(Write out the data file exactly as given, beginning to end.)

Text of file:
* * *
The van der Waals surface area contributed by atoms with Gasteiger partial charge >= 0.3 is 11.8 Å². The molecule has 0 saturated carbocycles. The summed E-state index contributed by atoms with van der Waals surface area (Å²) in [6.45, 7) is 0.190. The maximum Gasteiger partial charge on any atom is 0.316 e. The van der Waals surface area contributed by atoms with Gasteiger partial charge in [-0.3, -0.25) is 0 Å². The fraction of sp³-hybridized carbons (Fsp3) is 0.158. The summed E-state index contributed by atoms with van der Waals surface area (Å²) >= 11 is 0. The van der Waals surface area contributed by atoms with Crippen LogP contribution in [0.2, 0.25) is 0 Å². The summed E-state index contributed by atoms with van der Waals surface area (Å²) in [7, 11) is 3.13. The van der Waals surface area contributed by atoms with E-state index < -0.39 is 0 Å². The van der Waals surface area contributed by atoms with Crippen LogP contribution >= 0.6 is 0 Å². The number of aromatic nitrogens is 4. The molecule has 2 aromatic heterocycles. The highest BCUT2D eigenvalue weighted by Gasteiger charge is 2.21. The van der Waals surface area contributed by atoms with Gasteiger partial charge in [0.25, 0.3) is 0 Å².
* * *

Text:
The van der Waals surface area contributed by atoms with Gasteiger partial charge >= 0.3 is 11.8 Å². The molecule has 0 saturated carbocycles. The summed E-state index contributed by atoms with van der Waals surface area (Å²) in [6.45, 7) is 0.190. The maximum Gasteiger partial charge on any atom is 0.316 e. The van der Waals surface area contributed by atoms with Gasteiger partial charge in [-0.3, -0.25) is 0 Å². The fraction of sp³-hybridized carbons (Fsp3) is 0.158. The summed E-state index contributed by atoms with van der Waals surface area (Å²) >= 11 is 0. The van der Waals surface area contributed by atoms with Crippen LogP contribution in [0.2, 0.25) is 0 Å². The summed E-state index contributed by atoms with van der Waals surface area (Å²) in [7, 11) is 3.13. The van der Waals surface area contributed by atoms with E-state index < -0.39 is 0 Å². The van der Waals surface area contributed by atoms with Crippen LogP contribution >= 0.6 is 0 Å². The number of aromatic nitrogens is 4. The molecule has 2 aromatic heterocycles. The highest BCUT2D eigenvalue weighted by Gasteiger charge is 2.21. The van der Waals surface area contributed by atoms with Gasteiger partial charge in [0.25, 0.3) is 0 Å².